Dog Day Afternoon (1975)
Crime, Drama, 125 minutes
Directed by Sidney Lumet
Starring Al Pacino, John Cazale and Charles Durning
Al Pacino is one of the best actors of his generation and has given us many memorable characters, from Michael Corleone in The Godfather trilogy to his Oscar-winning portrayal of Frank Slade in Scent of a Woman. But if I had to pick my favorite character, it would be Sonny Wortzik. So, as the snow falls in Ontario, I decided to escape to the dog days of Brooklyn in the 1970s.
Pacino's performance was so full of energy. He switched from ranting like maniac to moments of quiet reflection. He appeared dangerous when required, but showed that he cared about the plight of his hostages a moment later. In fact, most of his hostages ended up rooting for him to succeed in his attempt to rob their bank. Heist movies are something I enjoy when they are executed well, and this would top my list. What's interesting is the reason Sonny attempts the robbery at all, but I won't reveal that here. It was certainly controversial back in 1975.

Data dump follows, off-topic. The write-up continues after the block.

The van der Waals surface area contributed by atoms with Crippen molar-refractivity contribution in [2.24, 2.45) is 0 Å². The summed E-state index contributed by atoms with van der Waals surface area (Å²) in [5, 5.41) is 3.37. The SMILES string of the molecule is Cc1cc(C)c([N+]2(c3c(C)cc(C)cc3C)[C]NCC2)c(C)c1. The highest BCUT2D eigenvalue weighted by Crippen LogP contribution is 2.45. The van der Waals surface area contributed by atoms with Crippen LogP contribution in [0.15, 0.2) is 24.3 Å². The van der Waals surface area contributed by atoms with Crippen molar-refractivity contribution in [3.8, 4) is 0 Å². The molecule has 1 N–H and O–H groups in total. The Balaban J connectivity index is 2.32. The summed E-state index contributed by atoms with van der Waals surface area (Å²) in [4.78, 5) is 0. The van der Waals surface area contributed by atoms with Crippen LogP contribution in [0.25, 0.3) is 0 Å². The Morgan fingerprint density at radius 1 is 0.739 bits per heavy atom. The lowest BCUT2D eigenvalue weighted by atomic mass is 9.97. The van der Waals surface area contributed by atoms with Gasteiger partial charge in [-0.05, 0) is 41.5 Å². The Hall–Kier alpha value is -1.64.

Sidney Lumet was responsible for the first entry on this list; 12 Angry Men. With Dog Day Afternoon, he showed us how the media was capable of turning criminals into celebrities. With his sidekick watching the hostages, Sonny ventured into the streets and performed for the gathering crowd. You'll probably find that you want Sonny to escape too because Lumet does such a good job of showing us his character and motivations. Isn't it strange how we sometimes root for the criminal?
Lance Henriksen makes an appearance toward the end of the movie and it helped launch his career. The resolution might not be what all that we were hoping for, but the movie was based on a true story. I remember watching Dog Day Afternoon in my early teens, and my taste in movies was very different from what it is today. But something about the story held my attention even then.
One thing I learned is never attempt a robbery with a partner who thinks Wyoming is a country.